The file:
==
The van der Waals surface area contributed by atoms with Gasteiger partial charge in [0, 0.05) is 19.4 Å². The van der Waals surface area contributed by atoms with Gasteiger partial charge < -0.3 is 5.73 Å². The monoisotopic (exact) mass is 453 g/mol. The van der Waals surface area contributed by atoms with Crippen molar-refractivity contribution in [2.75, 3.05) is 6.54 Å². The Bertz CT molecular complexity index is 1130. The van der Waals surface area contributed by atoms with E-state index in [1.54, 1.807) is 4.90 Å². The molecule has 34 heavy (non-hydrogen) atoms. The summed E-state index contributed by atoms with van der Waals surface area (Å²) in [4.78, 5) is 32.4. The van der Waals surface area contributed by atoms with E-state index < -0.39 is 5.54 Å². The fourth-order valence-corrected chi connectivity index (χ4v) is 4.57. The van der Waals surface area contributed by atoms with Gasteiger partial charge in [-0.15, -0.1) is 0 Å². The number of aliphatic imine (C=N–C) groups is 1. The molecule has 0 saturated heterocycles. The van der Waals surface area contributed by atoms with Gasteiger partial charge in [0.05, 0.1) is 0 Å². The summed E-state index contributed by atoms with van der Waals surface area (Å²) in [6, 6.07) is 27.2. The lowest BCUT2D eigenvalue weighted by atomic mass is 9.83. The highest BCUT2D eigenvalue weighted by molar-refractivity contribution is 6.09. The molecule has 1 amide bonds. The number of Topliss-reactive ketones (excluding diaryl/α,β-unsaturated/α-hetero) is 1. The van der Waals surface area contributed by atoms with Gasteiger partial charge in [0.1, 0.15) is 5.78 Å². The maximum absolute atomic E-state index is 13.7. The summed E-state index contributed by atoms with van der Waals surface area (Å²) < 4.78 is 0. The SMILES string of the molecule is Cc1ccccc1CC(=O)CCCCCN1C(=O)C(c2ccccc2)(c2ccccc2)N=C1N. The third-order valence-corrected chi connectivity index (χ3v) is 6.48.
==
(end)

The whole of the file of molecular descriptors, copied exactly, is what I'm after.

The van der Waals surface area contributed by atoms with Gasteiger partial charge in [0, 0.05) is 19.4 Å². The van der Waals surface area contributed by atoms with Gasteiger partial charge < -0.3 is 5.73 Å². The monoisotopic (exact) mass is 453 g/mol. The van der Waals surface area contributed by atoms with Crippen molar-refractivity contribution in [2.75, 3.05) is 6.54 Å². The Bertz CT molecular complexity index is 1130. The van der Waals surface area contributed by atoms with E-state index in [1.54, 1.807) is 4.90 Å². The molecule has 34 heavy (non-hydrogen) atoms. The summed E-state index contributed by atoms with van der Waals surface area (Å²) in [4.78, 5) is 32.4. The van der Waals surface area contributed by atoms with E-state index < -0.39 is 5.54 Å². The fourth-order valence-corrected chi connectivity index (χ4v) is 4.57. The van der Waals surface area contributed by atoms with Gasteiger partial charge in [-0.15, -0.1) is 0 Å². The number of aliphatic imine (C=N–C) groups is 1. The molecule has 0 saturated heterocycles. The van der Waals surface area contributed by atoms with Gasteiger partial charge in [0.05, 0.1) is 0 Å². The summed E-state index contributed by atoms with van der Waals surface area (Å²) in [6, 6.07) is 27.2. The lowest BCUT2D eigenvalue weighted by atomic mass is 9.83. The highest BCUT2D eigenvalue weighted by molar-refractivity contribution is 6.09. The molecule has 1 amide bonds. The number of Topliss-reactive ketones (excluding diaryl/α,β-unsaturated/α-hetero) is 1. The van der Waals surface area contributed by atoms with Gasteiger partial charge in [0.1, 0.15) is 5.78 Å². The maximum absolute atomic E-state index is 13.7. The summed E-state index contributed by atoms with van der Waals surface area (Å²) < 4.78 is 0. The SMILES string of the molecule is Cc1ccccc1CC(=O)CCCCCN1C(=O)C(c2ccccc2)(c2ccccc2)N=C1N. The third-order valence-corrected chi connectivity index (χ3v) is 6.48.